Whether you believe in the efficacy of such treatments and theories or not, it cannot be denied that they provide rich metaphors for our potential actions as artists (or, more simply, communal beings) within society. And while such applied technologies greatly interest me in their efforts to resolve the immanent difficulties we are presently facing it is the open-endedness and non-prescriptive determinism of such actions and the philosophical position that they imply which I feel is most pertinent at this time. Such faith in the processes of nature to redress any damage that we may perceive to have made within our environment is maybe the only truly ecocentric[vii] position to adopt, as opposed to anthropocentric tamperings engendered in our efforts to ‘save ourselves’ from our own sense of self-importance and infallibility. Such guilt-ridden ‘fix-it’ motivated actions are doomed to failure until we learn to accept responsibility for our past misdemeanours. To see them as they are, and how we are, as imperfect beings in an imperfect world (or perfect beings in a perfect world!?) whose nature is to fumble through life seeking comfort and nourishment, in our efforts to survive. It can only be hoped that we might learn from our mistakes and move on, intrinsically inquisitive, endlessly meddling in our ways. We might, for example, just take a step back.
“We can receive only what we already have! We can become only what we already are! We can learn only what we already know! It is a matter of realizing potentialities. It is not a matter of ‘adding to’ but of ‘developing,’ of ‘evolving.’ We contain within ourselves a world of capacities, of possibilities, which the outer world summons forth, speaks to, releases. Perhaps this is why we learn most about ourselves through devotion to others; why we become joyful and active as we respond to the formative forces in the materials in our crafts: their potentialities call forth our own, and in the dialogue of which I have spoken,we discover our own inner vision by bodying them forth.” — M. C. Richards[viii]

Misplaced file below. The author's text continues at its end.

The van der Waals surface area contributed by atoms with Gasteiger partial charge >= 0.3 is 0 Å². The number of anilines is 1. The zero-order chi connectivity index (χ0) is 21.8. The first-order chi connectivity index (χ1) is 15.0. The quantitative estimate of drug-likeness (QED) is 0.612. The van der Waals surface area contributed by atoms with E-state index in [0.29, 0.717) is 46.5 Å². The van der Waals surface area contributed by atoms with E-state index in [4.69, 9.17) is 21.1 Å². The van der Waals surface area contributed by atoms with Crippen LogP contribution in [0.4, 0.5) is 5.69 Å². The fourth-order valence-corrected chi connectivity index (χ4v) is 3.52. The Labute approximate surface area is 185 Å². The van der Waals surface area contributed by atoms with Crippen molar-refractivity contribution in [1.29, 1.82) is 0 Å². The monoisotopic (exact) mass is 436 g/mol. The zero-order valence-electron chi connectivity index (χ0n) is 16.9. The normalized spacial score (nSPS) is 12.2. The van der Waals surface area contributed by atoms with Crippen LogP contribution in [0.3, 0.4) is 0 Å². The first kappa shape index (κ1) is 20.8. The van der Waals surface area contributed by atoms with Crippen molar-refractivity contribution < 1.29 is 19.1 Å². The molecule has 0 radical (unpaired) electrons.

So what are the implications to contemporary art practice of such open-endedness? And how might the elemental poetry of fluidity complement the specific but constantly evolving social, economic and ecological issues we are facing? Or more specifically what actions might we reasonably (or unreasonably) make to unblock the barrage of unfortunate misdemeanours for which we are apparently responsible?
For millennia religious practices, especially in the East, have adopted such policy towards harmonious relationship with the animate earth and ourselves, based in the understanding that nothing is constant but change (and that even change takes different forms throughout time), that only through careful and sensible consideration of all conditions present within a situation can suitable decisions and interventions be made. This does not however imply that such actions should be peaceful or gentle, merely that they are relative and appropriate to each individual circumstance. For example, Zen Buddhist traditions might encourage short-sharp shocks. A quick slap or poke with a stick (obviously within a intentional healing context!). Others, more elaborately inspired and motivated rituals to prompt movement within a situation toward a new more ethically affordable position. Unfortunately in this apparent civilization we have lost confidence in our intuitive abilities to make such decisions, both personally and communally, amid the turbulence of material insecurity and progress. It is therefore only through renewed experience that we might appreciate the full implications of our actions. Until then it might be hoped that quiet gentle actions may provoke enough reaction without further disturbance to the delicate intricacies of the natural world of which we are (presently) an integral part.
If nothing more art can maybe create opportunities for such experience, while also providing a flux in the ‘machine’, a means to lubricate our fixed perceptions, of moving-on our redundant behaviours through questioning its good sense, here and now. Furthermore, art may be seen as an amplifying force, a mechanical means to multiple the implications of our actions, to ‘communicate’ them within the arena of their intentional field, to repercuss our creative, well-meaningness within the dynamic disturbance to which we intrinsically contribute. Whatever the outcome we can be assured that we have acted out of an implied personal integrity, neither good nor bad but insistent. By not predetermining an ‘outcome’ to our work and actions, whether that is the making of art objects and performances or educational or experiential processes, we are simply encouraging the use of an audience’s (and our own) innate creative intelligences and adaptability to interact with any circumstance provided, through which we may identify and experience the confidence to use those faculties beyond the realm of the art experience.